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CR: Visibility Quite Good In Small Cars, Appalling In Trucks

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2010 Camaro in rearview mirror

2010 Camaro in rearview mirror

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When you're out on a test-drive, it can be easy to get rather lost in the way the vehicle responds, the sound of the engine, the supple leather, or the trick features. But for your own safety and that of others, look around. Can you see well enough to be confident when backing up or changing lanes?

If you can't see what's around you when you're backing up, what if your kids or neighbor kids were playing in the driveway?

We've certainly wondered that when testing some new vehicles, especially high-shouldered crossovers, as well as some trucks, and that's what Consumer Reports has had in mind as they've been keeping tabs on visibility—and measuring it in a consistent way—since 2002, and last week the publication summed up its findings from a wide range of vehicles, in which it measured blind-zone distances for both a 5'-1" driver and 5'-8" driver.

Among the best: the 2007 Saturn Sky Redline, 2010 Mazda MX-5 PRHT, 2006 Mazda MX-5 Miata, 2008 Smart Fortwo, and 2008 Volvo C30. Among new vehicles that are currently unchanged from the time of test, the best vehicles would include the 2011 Mazda MX-5, 2011 Volvo C30, 2011 Toyota Yaris, and 2011 MazdaSpeed3.

Big trucks give you blinders

Note that all of these are small-car models. Shorter drivers tend to believe that getting a larger, taller vehicle will help them afford a better view out, but that's the wrong line of thinking. Small cars, as CR points out, have the shortest blind zones typically, while large pickups have the longest ones. And of course the higher window ledge, generally the larger the blind zone. In the case of large pickups, blind zones can span 40 feet.

Rounding up the worst: the 2006 Jeep Commander, 2007 Chevrolet Avalanche LT, 2002 Chevrolet Avalanche, and 2008 HUMMER H2.

While vehicles can at times vary in visibility from year to year, due not only to trim and equipment changes but also due to changing head restraint designs, most of these observations span several model years.

To test blind zones, CR has the driver look over his or her shoulder, out the back window, and reverse until they can no longer see the top of a 28-inch-tall traffic cone. The difference was shocking: smaller cars and roadsters were under ten feet in many cases (just three feet for the Miata), while some trucks and SUVs were many times that. With the third-row seat in place, a 5'-1" driver couldn't see the cone until they were 69 feet away.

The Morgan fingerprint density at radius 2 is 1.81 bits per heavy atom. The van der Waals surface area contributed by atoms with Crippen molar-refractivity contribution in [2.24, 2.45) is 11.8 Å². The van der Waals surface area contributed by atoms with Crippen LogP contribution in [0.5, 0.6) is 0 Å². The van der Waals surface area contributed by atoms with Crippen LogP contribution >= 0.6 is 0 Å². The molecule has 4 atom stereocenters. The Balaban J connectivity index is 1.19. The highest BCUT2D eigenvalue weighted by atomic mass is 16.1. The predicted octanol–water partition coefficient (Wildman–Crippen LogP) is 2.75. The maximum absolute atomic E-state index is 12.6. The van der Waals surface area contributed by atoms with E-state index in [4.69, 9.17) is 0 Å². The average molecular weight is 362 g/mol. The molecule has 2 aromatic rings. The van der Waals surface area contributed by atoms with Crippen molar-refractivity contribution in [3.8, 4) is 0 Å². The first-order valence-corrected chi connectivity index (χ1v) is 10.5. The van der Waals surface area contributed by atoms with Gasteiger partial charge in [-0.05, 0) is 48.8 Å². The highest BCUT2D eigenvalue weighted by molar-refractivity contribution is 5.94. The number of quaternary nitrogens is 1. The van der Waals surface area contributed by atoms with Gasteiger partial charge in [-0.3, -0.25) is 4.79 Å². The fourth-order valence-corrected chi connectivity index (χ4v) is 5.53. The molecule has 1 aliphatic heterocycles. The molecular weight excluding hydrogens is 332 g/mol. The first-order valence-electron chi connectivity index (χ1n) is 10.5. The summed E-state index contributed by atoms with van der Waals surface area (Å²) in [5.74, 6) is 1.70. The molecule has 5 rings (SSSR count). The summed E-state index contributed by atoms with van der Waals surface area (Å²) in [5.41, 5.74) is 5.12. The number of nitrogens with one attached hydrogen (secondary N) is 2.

Shorter drivers beware

These issues can be even more pronounced for shorter drivers, with a cavernous, almost claustrophobic feeling on some vehicles that can block or partially block huge swaths of outward vision.

As The Car Connection reported last week, the federal government plans to phase in new rules for rearview cameras beginning in 2012, with a mandate for September 2014.

Rear-view cameras are still often only included with navigation systems, with large in-dash screens, and cost $1,500 or more. CR points out that Honda, with its 2011 Odyssey, forces shoppers to step up to a top-trim model, at a $6,000 premium, in order to get the rear-view camera. However in-mirror rear-view monitors are becoming increasingly common. Full-size pickups also have relatively low rates of camera installation, and the feature is often hidden within top option packages.

CR has one other important point: Even if you do get a camera system, don't keep your eyes on it too much; look around, use it as an additional tool, and don't expect it to solve all the issues of a vehicle with poor visibility.

The best solution is to buy one with good outward visibility in the first place.

[Consumer Reports]

 

 
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